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Full text of "Political Science Of The State"

understanding would probably incline to the theory of a
plurality of establishments ; " on those it can only support a
Christian one. Can it support more than one, for instance a
number of competing forms of the Christian faith, which per-
haps do not acknowledge each other to be branches of the
true church? He thinks (ib., iii., 122) that " if there be
between any set of distinct religious communions not merely
a nominal but a substantial difference of doctrine—the idea
of union with more than one is fatally at variance with the
idea of personality and responsibility in the government as
the organ of the national life." And again, he says, "that
the practice of manifold or indiscriminate establishments
tends to throw public office more and more into the hands of
the unscpruulous and thus aggravate the disorder from which
it took its rise " (ib., 112),
Such is the general defence of a connection between the
state and some church, and among the competing claims, the
inducements are strongest in favor of " the one Catholic and
Apostolic church which providentially still holds and promises
to hold among us [in England] the double sanction of ordi-
nance human and divine " (chap, iii., 36).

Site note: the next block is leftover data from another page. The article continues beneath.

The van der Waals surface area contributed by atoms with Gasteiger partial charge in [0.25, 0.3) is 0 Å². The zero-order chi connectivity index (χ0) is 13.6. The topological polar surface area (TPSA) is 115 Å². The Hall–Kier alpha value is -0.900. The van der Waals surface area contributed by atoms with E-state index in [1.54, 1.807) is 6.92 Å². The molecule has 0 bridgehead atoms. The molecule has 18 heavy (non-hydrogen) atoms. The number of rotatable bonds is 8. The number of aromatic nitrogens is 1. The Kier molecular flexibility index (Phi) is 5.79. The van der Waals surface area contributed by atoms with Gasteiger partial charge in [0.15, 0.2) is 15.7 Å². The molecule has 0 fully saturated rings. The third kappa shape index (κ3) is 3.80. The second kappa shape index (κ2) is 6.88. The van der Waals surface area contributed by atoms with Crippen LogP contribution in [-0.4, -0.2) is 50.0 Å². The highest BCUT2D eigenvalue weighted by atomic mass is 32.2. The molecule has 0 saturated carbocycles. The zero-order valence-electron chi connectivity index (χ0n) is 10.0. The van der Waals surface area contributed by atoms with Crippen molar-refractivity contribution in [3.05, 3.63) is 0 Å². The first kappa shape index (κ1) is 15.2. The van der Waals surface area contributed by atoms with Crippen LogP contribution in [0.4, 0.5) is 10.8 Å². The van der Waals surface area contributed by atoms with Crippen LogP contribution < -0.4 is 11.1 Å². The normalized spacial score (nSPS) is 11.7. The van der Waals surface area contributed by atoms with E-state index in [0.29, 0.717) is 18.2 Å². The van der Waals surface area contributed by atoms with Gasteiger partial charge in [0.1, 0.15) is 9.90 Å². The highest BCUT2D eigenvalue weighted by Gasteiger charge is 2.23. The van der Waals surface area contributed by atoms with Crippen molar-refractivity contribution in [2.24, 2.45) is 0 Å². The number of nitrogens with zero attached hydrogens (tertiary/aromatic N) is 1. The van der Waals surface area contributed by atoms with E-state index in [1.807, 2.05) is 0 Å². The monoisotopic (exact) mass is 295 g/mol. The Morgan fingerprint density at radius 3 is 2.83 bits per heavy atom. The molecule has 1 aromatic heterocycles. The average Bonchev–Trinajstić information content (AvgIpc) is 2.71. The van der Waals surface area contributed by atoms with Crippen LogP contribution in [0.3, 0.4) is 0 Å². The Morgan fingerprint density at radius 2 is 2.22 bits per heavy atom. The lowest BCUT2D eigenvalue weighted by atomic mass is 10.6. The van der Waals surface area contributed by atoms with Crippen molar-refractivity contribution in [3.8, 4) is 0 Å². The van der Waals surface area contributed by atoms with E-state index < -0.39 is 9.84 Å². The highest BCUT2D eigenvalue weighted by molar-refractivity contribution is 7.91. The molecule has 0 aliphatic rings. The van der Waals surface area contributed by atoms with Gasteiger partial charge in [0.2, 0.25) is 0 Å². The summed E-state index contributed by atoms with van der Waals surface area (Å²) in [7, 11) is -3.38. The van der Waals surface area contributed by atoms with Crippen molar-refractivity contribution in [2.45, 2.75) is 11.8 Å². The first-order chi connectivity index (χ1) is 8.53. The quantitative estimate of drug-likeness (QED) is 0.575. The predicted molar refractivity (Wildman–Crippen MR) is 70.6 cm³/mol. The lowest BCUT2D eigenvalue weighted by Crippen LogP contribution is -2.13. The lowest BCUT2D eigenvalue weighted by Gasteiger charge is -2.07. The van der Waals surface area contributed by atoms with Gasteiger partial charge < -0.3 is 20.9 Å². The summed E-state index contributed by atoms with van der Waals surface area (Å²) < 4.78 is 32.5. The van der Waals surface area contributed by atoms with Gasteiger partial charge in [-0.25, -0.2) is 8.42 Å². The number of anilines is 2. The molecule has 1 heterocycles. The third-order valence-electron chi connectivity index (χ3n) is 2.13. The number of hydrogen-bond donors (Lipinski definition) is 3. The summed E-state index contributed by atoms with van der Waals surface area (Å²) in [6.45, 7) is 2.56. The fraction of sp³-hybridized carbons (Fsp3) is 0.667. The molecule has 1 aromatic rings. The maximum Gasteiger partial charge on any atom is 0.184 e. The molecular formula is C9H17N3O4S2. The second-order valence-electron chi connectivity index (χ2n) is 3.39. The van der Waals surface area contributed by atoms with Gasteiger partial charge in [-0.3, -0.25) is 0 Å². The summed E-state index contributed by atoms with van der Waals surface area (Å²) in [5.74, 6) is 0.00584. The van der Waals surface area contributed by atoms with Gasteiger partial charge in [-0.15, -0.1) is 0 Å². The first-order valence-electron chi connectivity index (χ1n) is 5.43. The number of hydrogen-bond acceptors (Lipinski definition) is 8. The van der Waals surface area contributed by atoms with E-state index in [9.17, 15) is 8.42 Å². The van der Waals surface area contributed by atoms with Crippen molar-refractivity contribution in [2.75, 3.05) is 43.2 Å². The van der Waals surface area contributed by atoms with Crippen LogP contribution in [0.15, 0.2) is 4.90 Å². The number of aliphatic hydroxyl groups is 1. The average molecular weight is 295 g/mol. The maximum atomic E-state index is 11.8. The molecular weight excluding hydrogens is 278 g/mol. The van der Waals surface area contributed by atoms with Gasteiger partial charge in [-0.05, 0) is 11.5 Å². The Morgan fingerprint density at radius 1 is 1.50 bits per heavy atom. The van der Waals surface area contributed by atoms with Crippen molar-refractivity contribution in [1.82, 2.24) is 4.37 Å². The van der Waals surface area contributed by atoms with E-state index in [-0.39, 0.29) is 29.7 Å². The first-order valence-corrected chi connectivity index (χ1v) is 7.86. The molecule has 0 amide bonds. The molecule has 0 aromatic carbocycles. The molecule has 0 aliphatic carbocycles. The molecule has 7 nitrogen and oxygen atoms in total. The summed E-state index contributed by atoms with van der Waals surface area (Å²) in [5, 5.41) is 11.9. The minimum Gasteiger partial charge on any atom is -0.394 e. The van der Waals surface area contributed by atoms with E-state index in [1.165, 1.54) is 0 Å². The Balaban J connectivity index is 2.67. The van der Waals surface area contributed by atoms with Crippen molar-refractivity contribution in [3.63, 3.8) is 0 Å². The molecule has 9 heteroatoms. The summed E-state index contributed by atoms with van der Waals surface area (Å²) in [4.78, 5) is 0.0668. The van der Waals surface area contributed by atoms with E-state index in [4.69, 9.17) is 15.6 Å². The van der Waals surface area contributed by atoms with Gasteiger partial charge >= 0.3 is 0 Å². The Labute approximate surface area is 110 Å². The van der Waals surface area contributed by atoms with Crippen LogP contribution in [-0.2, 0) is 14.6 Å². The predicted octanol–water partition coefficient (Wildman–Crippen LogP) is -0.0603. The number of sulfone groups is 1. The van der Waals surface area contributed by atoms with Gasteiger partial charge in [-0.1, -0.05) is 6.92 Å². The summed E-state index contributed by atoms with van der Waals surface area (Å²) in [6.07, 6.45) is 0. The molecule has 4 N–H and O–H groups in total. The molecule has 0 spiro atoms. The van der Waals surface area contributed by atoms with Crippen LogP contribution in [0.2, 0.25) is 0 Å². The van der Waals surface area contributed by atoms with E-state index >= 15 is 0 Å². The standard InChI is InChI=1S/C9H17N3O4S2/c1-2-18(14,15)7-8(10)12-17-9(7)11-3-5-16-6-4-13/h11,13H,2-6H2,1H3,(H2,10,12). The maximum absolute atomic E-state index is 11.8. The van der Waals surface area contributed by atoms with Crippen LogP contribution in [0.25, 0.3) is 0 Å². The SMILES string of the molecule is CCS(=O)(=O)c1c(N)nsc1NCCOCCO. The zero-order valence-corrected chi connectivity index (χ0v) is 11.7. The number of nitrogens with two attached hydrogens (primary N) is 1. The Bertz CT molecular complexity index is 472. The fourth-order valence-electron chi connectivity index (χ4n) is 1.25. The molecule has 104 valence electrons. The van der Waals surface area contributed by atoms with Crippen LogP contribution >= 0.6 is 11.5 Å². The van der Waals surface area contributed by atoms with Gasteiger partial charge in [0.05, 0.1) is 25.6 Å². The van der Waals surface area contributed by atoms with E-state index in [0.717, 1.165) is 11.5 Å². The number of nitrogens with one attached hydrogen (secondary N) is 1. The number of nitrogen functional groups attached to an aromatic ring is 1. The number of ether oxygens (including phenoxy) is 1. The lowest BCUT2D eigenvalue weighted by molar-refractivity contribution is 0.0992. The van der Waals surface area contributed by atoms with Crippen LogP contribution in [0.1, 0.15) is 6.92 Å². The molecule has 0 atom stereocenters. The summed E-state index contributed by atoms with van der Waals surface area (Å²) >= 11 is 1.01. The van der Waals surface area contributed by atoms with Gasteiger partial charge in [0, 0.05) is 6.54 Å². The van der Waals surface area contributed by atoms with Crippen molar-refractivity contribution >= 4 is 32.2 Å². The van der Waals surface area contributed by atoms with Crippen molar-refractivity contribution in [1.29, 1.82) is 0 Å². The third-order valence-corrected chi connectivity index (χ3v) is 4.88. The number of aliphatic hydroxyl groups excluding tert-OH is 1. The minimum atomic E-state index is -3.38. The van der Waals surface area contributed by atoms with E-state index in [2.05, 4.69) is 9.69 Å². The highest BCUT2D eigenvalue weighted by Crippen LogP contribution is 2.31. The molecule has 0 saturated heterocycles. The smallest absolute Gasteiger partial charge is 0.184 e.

The views of Mr. Gladstone in regard to the need of reli-
gion for the well-being of the state, to the duty of those who
are entrusted with its government to act on the highest reli-
gious principles, to the power of Christianity to supply those
principles, we readily accept; but it is still a question in what
way these great objects are to be secured. Might not all this
be true and yet state and church best promote their common
and separate interests on the plan of entire independence.
Suppose even a revelation from heaven to be made to a
statesman in a Christian land, enforcing the supreme impor-
tance of religion, and declaring that one particular church is
either the only scriptural or at least the best form, might not
the statesman want still further light as to the relations of
this church and the state. Might not a further revelation,
without inconsistency with the earlier ones, declare that there
must be no organic connection between the two powers; that